Markets Signal Possible Selloff In Treasuries

  • Swaption skew at level that preceded October jump in yields
  • Wagers on higher rates wane as Fed increases pushed out

Demand for options that protect against higher long-term interest rates is the weakest since October, signaling to some analysts that yields are poised to rise from close to the lowest in more than three years.

An indicator known as the swaption skew, which traders watch for a hint of where yields are headed, hasn’t been as biased toward lower rates since October. Ten-year Treasury yields reversed course that month, rising almost 0.5 percentage point within about three weeks and halting a rally that followed the Federal Reserve’s September decision to forgo lifting its target from near zero. Movements in swap rates tend to mirror the direction of Treasury yields.

“The market is not pricing in higher rates right now, so the cost of insuring against that in options is low,” indicated by the skew, said Scott Buchta, head of fixed-income strategy at Brean Capital in New York. “I’d be counter-intuitive here -- and be totally hedging for higher rates. The market is so dislocated from the Fed now with their forward rate projections.”

The skew for three-month options, which shows whether traders are more eager to lock in the right to pay or receive fixed rates on 10-year interest-rate swaps, shows nearly equal demand for one contract over the other, data compiled by Bloomberg show. In mid-December, before the Fed hiked rates, there was a premium for options that profit if rates rise.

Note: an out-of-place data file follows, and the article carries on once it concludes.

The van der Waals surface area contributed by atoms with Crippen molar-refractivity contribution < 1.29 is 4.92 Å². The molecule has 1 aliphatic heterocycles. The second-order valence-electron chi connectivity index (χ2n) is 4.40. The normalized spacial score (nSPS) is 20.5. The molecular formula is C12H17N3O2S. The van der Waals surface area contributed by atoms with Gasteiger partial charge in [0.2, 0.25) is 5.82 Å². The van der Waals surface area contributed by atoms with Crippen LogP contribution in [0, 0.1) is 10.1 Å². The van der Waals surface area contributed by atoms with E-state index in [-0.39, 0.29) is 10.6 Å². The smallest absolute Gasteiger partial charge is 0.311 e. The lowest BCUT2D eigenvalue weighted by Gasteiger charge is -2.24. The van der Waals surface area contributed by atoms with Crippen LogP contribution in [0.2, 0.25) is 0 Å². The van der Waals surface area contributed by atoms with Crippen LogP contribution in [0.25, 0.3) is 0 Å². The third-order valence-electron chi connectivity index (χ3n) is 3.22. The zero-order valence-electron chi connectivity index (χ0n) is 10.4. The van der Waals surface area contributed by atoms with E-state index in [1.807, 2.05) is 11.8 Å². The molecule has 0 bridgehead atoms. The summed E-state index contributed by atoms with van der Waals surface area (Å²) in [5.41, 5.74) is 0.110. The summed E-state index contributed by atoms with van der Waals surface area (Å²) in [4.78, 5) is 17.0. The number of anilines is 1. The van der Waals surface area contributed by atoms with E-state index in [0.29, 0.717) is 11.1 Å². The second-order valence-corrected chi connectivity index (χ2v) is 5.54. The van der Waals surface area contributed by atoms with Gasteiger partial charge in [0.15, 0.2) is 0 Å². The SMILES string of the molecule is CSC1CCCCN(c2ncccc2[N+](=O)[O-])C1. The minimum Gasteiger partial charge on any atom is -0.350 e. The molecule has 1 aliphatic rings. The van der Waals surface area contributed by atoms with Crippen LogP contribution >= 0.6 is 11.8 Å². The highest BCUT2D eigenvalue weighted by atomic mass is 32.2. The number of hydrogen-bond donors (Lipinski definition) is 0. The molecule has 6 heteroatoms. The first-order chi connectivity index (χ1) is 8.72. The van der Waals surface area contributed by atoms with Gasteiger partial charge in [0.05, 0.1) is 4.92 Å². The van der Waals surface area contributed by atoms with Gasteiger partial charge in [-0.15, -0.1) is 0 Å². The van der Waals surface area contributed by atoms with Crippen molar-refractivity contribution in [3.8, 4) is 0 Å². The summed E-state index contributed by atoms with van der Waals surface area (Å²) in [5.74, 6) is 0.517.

Momentum Shift

With global equities and oil tumbling to start the year and concern building over European banks, traders have practically written off another quarter-point increase by the Fed at least until next year. The benchmark 10-year Treasury yield touched 1.53 percent on Feb. 11, its lowest since August 2012, before climbing to 1.8 percent Wednesday. In December, Fed officials projected four rate increases in 2016.

While acknowledging that global financial conditions have worsened since December, Fed Chair Janet Yellen assured U.S. lawmakers last week in congressional testimony that the economy is strong enough to weather a gradual tightening of policy. The Fed releases the minutes of its January policy meeting, when it kept borrowing costs unchanged, on Wednesday.

Derivatives Clue

In an interest-rate swap, two parties agree to exchange fixed for floating payments over a set period of time, with the floating rate typically based on changes in the London interbank offered rate, or Libor. Swaptions are options on those deals.

Derivative traders see the Fed’s effective rate rising to 0.66 percent in two years, from the current 0.38 percent level, meaning they’re pricing in about one quarter-point rate increase in that period.

Traders may be reluctant to abandon bets on lower note yields. Even as the nation’s jobless rate has declined to an eight-year low, there are signs that economic growth is cooling. Service industries expanded in January at the slowest pace in nearly two years.

“People are more afraid of a sustained move lower in yields,” said Gennadiy Goldberg, an interest-rate strategist in New York at TD Securities (USA) LLC, one of the 22 primary dealers that trade with the Fed. “The question is, is it all over? I just don’t think enough people are ready to make that call yet -- that this is the end.”

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